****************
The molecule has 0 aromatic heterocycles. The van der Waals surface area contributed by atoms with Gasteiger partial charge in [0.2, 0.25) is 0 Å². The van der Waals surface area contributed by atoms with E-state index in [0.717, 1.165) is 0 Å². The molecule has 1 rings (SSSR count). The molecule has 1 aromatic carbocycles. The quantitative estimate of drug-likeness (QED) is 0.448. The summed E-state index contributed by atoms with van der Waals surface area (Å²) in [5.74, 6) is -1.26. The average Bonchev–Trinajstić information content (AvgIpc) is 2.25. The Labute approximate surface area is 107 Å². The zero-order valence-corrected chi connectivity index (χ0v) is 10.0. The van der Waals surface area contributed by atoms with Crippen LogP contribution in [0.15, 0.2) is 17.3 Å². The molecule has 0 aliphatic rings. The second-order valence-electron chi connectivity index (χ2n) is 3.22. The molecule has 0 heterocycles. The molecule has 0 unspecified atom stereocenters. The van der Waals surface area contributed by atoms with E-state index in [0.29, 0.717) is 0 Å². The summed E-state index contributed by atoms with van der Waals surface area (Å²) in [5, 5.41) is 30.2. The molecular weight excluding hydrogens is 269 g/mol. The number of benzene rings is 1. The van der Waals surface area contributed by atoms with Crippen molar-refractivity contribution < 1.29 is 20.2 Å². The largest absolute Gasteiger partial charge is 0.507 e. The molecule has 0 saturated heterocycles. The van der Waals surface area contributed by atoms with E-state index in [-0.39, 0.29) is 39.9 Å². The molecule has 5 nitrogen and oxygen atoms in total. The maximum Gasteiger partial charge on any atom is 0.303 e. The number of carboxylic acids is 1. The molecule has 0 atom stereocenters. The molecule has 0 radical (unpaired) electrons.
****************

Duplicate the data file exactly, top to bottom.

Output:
The molecule has 0 aromatic heterocycles. The van der Waals surface area contributed by atoms with Gasteiger partial charge in [0.2, 0.25) is 0 Å². The van der Waals surface area contributed by atoms with E-state index in [0.717, 1.165) is 0 Å². The molecule has 1 rings (SSSR count). The molecule has 1 aromatic carbocycles. The quantitative estimate of drug-likeness (QED) is 0.448. The summed E-state index contributed by atoms with van der Waals surface area (Å²) in [5.74, 6) is -1.26. The average Bonchev–Trinajstić information content (AvgIpc) is 2.25. The Labute approximate surface area is 107 Å². The zero-order valence-corrected chi connectivity index (χ0v) is 10.0. The van der Waals surface area contributed by atoms with Crippen LogP contribution in [0.15, 0.2) is 17.3 Å². The molecule has 0 aliphatic rings. The second-order valence-electron chi connectivity index (χ2n) is 3.22. The molecule has 0 heterocycles. The molecule has 0 unspecified atom stereocenters. The van der Waals surface area contributed by atoms with E-state index in [0.29, 0.717) is 0 Å². The summed E-state index contributed by atoms with van der Waals surface area (Å²) in [5, 5.41) is 30.2. The molecular weight excluding hydrogens is 269 g/mol. The number of benzene rings is 1. The van der Waals surface area contributed by atoms with Crippen molar-refractivity contribution < 1.29 is 20.2 Å². The largest absolute Gasteiger partial charge is 0.507 e. The molecule has 0 saturated heterocycles. The van der Waals surface area contributed by atoms with E-state index in [-0.39, 0.29) is 39.9 Å². The molecule has 5 nitrogen and oxygen atoms in total. The maximum Gasteiger partial charge on any atom is 0.303 e. The number of carboxylic acids is 1. The molecule has 0 atom stereocenters. The molecule has 0 radical (unpaired) electrons.